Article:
Boris Johnson criticised for joke about UK becoming 'Saudi Arabia of penal policy'
A joke made last week by British Prime Minister Boris Johnson that the UK could become “the Saudi Arabia of penal policy” under Home Secretary Priti Patel has been condemned as “disgusting” by the opposition Labour party.
Johnson made the remarks, which can be seen in footage obtained by Business Insider, during a speech behind closed doors at a Conservative party fundraiser event on 10 September.
“I said last year we’re the Saudi Arabia of wind. Probably the Saudi Arabia of penal policy, under our wonderful home secretary,” Johnson told the 300 attendees at the lunch, which took place at the InterContinental London Park Lane in Mayfair.
Saudi Arabia has been labelled one of the world's worst rights abusers by the Human Rights Measurement Initiative, as it continues to detain rights advocates, repress peaceful activism, and carry out the death penalty.
It is one of the few remaining countries in the world to carry out capital punishment by beheading, including for homosexuality and drug crimes.
In 2019, Patel denied ever supporting the death penalty, despite previously calling for it to be reintroduced.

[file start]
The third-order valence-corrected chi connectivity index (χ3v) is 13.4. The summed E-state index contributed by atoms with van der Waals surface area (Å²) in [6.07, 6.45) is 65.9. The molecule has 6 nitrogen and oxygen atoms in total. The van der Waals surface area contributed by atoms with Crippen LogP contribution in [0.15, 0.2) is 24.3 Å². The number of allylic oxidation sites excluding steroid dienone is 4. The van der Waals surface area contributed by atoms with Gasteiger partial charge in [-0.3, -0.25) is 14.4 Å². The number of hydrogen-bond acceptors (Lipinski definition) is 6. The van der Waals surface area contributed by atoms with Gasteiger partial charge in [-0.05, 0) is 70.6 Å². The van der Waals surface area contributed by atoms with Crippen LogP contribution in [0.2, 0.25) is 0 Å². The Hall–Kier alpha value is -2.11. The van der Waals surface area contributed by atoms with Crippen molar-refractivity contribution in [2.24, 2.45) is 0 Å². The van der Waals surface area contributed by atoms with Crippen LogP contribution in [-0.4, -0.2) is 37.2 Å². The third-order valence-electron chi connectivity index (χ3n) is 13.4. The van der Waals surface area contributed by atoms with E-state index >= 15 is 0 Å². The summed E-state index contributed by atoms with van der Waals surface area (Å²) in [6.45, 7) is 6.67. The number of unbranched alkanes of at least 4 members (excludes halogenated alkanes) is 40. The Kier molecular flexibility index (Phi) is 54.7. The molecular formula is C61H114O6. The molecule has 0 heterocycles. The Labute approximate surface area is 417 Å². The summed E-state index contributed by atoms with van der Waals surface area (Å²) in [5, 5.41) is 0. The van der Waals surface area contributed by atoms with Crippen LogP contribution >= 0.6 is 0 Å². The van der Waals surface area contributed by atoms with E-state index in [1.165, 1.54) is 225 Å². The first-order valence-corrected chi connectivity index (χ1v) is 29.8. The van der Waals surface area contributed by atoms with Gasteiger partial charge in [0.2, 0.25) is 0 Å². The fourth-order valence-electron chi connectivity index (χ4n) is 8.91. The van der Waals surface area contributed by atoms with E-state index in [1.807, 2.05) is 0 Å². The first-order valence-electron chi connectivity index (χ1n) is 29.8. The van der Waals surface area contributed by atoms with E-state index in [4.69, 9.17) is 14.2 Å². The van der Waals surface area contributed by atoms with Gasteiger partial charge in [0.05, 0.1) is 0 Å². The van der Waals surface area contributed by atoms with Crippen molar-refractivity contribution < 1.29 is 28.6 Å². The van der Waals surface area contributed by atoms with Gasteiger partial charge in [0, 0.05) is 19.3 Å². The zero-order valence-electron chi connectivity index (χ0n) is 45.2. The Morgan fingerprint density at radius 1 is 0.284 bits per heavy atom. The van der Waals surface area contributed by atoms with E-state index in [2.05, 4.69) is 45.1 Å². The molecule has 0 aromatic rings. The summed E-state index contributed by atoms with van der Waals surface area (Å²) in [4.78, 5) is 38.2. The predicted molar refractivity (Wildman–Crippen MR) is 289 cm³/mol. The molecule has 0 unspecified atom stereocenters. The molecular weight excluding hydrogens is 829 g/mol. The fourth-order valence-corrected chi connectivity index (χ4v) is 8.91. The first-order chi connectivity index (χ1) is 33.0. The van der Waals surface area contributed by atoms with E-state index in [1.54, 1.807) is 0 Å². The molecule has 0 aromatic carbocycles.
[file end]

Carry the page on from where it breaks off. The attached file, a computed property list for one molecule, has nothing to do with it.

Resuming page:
Appearing on the BBC’s Question Time in 2011, Patel said: "I would actually support the reintroduction of capital punishment to serve as a deterrent, because I do think we do not have enough deterrents in this country for criminals.”
Patel's future as home secretary has been the subject of doubt in recent weeks amid rumours of a possible cabinet reshuffle.
'Pals in the Saudi dictatorship'
Responding to Johnson's comments, Angela Rayner, Labour’s deputy leader, tweeted: “Saudi Arabia beheads its own citizens, tortures activists exercising their democratic rights and kills homosexuals. This is disgusting. As ever with Boris Johnson, behind closed doors the mask slips and we see what he really thinks.”
Alistair Carmichael, the opposition Liberal Democrats spokesperson on home affairs, said the remarks were a "new low" for Johnson.
“Saudi Arabia’s appalling human rights record is nothing to joke about. We have real and serious problems with crime and the rule of law in our country that deserve better than sloppy punchlines behind closed doors," said Carmichael.
“Boris Johnson may admire his pals in the Saudi dictatorship, but he cannot escape the fact that his Conservative government is failing miserably to do what actually works to prevent crime.”
Johnson is well known for having repeatedly made offensive remarks in the past, including describing Muslim women in burqas as "letterboxes" and "bank robbers," and citing "crowds of flag-waving piccaninnies" from Commonwealth nations.
Participants at the Mayfair fundraiser paid up to £500 ($690) for tickets to the three-course lunch, raising “a substantial sum of money”, according to the event’s brochure.